"We believe that our latest proposal to the union can serve as a foundation to a deal," said Jackson. "Frankly, there is no good reason why we shouldn't have an agreement at this time right now."
Wednesday morning, some CPS parents launched a petition drive and call-in campaign to convince Mayor Lori Lightfoot to stand down from what they're calling a dangerous push to return teachers to school buildings this week.
"These past few days, I've been teaching outside, and my scholars have given me hope. When they see me fighting for what's right for myself," CPS teacher Dwayne Reed said. "It's not that we don't want to reopen. We do; we want to see our kids, we want to hug them, we want to be able to do all this. We just want to do it the safest way possible."
The Chicago Principals & Administrators Association shared its own proposal Wednesday for a return to in-person learning which would involve a phased-in approach to bridge the divide between the district and the teacher's union. A recent survey put out by the association said two-thirds of school heads think CPS' plans are inadequate.
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"Open a small group of 50 to 100 in-person pilot schools and make COVID-19 vaccinations a priority for the staff in that pilot group," said Troy LaRaviere, president of the Chicago Principals and Administrators Association. "Second, focus the district's human and material resources on insuring the success of the pilot schools. Three, if successful, expand the pilot every few weeks as groups of schools demonstrate preparedness and readiness for in-person learning."
Dr. Anna Volerman, a CPS parent and doctor, said she's concerned this back and forth has put students in the middle.
"We understand the potential exposures, we understand the effects of COVID, and at the same time we understand the effects of being at home and being at school for children and for teachers and for staff," she said.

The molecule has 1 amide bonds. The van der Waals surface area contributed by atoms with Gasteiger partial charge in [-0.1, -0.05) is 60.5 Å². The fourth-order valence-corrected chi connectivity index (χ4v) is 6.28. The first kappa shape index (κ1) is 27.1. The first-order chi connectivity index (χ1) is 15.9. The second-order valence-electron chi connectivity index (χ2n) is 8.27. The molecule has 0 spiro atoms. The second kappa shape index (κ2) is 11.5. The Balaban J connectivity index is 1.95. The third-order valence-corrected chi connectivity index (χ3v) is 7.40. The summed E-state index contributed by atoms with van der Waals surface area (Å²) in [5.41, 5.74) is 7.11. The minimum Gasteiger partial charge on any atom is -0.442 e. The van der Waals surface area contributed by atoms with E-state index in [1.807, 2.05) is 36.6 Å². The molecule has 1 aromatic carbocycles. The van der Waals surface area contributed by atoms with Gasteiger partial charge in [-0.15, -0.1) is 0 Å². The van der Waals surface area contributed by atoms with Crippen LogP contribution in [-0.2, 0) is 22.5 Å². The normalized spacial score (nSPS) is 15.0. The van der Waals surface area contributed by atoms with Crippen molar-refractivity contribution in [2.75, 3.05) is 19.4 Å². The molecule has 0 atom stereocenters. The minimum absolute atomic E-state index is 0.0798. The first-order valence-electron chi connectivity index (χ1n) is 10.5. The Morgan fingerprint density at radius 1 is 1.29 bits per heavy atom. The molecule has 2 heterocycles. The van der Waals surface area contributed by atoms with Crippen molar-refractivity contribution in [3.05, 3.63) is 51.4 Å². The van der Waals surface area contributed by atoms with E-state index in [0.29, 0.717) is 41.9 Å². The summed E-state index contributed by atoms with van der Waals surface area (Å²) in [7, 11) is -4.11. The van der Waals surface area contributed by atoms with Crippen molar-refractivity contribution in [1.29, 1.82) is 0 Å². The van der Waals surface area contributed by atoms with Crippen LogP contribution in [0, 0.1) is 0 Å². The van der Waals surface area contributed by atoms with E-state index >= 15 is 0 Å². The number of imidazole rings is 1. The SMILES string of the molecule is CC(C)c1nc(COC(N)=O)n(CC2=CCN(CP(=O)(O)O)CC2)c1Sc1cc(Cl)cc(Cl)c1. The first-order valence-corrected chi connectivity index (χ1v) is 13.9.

Is it safe for schools to reopen for in-person learning?
Special Education classroom assistants (SECA), among the first to return to the classroom, also added their voice to the issue.
"We would like the opportunity to be vaccinated before returning to school," said SECA Anthony Gonzalez. "And children above the age of 16, 16 and above, they should be vaccinated before returning to school."
Fewer than 20% of CPS students have chosen to return to in-person learning so far. Tuesday, a group of CPS parents who are also healthcare workers released an op-ed in support of a return to the classroom, stating it's not necessary to wait for vaccines to come.
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"If school reopening is approached collaboratively, with all stakeholders -- including parents -- at the table, schools can be opened safely. As a city, we must prioritize our youth and invest in their future. During this challenging time, getting children back in the classroom is the number one way to show this commitment," the op-ed said in part.
The roughly 355,000-student district, which turned to full-time online instruction last March because of the pandemic, has gradually welcomed students back. Thousands of pre-kindergarten and special education students resumed in-person learning earlier this month, and teachers who didn't return to their classrooms were punished.
CPS teachers were all eligible to get the COVID-19 vaccine as of Monday, but they are not scheduled to begin getting it until February.